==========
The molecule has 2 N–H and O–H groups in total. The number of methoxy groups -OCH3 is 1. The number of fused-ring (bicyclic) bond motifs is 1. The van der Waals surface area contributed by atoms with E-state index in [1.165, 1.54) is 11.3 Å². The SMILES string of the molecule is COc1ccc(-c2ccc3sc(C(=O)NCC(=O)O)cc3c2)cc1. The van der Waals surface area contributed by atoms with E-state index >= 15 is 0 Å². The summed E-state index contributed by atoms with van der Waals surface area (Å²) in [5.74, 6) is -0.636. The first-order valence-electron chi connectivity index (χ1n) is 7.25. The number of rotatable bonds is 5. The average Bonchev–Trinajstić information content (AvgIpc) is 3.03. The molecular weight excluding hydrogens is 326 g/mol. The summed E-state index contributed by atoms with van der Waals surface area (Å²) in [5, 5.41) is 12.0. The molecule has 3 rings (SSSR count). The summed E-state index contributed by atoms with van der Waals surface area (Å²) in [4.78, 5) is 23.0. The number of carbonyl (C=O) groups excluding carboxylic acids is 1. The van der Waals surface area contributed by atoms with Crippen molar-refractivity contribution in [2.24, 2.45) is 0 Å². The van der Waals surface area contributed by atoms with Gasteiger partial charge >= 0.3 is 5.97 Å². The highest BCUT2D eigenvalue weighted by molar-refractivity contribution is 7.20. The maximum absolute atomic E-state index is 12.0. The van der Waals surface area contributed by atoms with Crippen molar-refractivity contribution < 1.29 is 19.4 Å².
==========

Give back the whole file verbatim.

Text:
The molecule has 2 N–H and O–H groups in total. The number of methoxy groups -OCH3 is 1. The number of fused-ring (bicyclic) bond motifs is 1. The van der Waals surface area contributed by atoms with E-state index in [1.165, 1.54) is 11.3 Å². The SMILES string of the molecule is COc1ccc(-c2ccc3sc(C(=O)NCC(=O)O)cc3c2)cc1. The van der Waals surface area contributed by atoms with E-state index >= 15 is 0 Å². The summed E-state index contributed by atoms with van der Waals surface area (Å²) in [5.74, 6) is -0.636. The first-order valence-electron chi connectivity index (χ1n) is 7.25. The number of rotatable bonds is 5. The average Bonchev–Trinajstić information content (AvgIpc) is 3.03. The molecular weight excluding hydrogens is 326 g/mol. The summed E-state index contributed by atoms with van der Waals surface area (Å²) in [5, 5.41) is 12.0. The molecule has 3 rings (SSSR count). The summed E-state index contributed by atoms with van der Waals surface area (Å²) in [4.78, 5) is 23.0. The number of carbonyl (C=O) groups excluding carboxylic acids is 1. The van der Waals surface area contributed by atoms with Crippen molar-refractivity contribution in [2.24, 2.45) is 0 Å². The van der Waals surface area contributed by atoms with Gasteiger partial charge >= 0.3 is 5.97 Å². The highest BCUT2D eigenvalue weighted by molar-refractivity contribution is 7.20. The maximum absolute atomic E-state index is 12.0. The van der Waals surface area contributed by atoms with Crippen molar-refractivity contribution < 1.29 is 19.4 Å².